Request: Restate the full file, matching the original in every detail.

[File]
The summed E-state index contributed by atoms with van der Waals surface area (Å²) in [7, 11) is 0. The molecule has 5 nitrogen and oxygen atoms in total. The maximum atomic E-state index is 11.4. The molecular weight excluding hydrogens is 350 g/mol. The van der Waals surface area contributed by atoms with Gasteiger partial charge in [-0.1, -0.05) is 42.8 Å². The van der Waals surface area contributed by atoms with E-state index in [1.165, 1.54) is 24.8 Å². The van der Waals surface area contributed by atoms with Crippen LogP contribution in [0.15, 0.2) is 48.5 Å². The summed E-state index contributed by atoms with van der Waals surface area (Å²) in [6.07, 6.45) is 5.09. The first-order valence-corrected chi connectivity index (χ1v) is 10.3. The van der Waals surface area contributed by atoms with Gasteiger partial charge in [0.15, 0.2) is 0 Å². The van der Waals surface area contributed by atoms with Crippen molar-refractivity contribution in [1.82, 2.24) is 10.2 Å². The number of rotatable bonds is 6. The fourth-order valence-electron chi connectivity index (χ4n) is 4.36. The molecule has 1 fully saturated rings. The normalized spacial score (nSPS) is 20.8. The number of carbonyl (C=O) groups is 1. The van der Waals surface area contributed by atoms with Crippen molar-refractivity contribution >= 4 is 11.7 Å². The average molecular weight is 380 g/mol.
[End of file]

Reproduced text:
The summed E-state index contributed by atoms with van der Waals surface area (Å²) in [7, 11) is 0. The molecule has 5 nitrogen and oxygen atoms in total. The maximum atomic E-state index is 11.4. The molecular weight excluding hydrogens is 350 g/mol. The van der Waals surface area contributed by atoms with Gasteiger partial charge in [-0.1, -0.05) is 42.8 Å². The van der Waals surface area contributed by atoms with E-state index in [1.165, 1.54) is 24.8 Å². The van der Waals surface area contributed by atoms with Crippen LogP contribution in [0.15, 0.2) is 48.5 Å². The summed E-state index contributed by atoms with van der Waals surface area (Å²) in [6.07, 6.45) is 5.09. The first-order valence-corrected chi connectivity index (χ1v) is 10.3. The van der Waals surface area contributed by atoms with Gasteiger partial charge in [0.15, 0.2) is 0 Å². The van der Waals surface area contributed by atoms with Crippen molar-refractivity contribution in [1.82, 2.24) is 10.2 Å². The number of rotatable bonds is 6. The fourth-order valence-electron chi connectivity index (χ4n) is 4.36. The molecule has 1 fully saturated rings. The normalized spacial score (nSPS) is 20.8. The number of carbonyl (C=O) groups is 1. The van der Waals surface area contributed by atoms with Crippen molar-refractivity contribution >= 4 is 11.7 Å². The average molecular weight is 380 g/mol.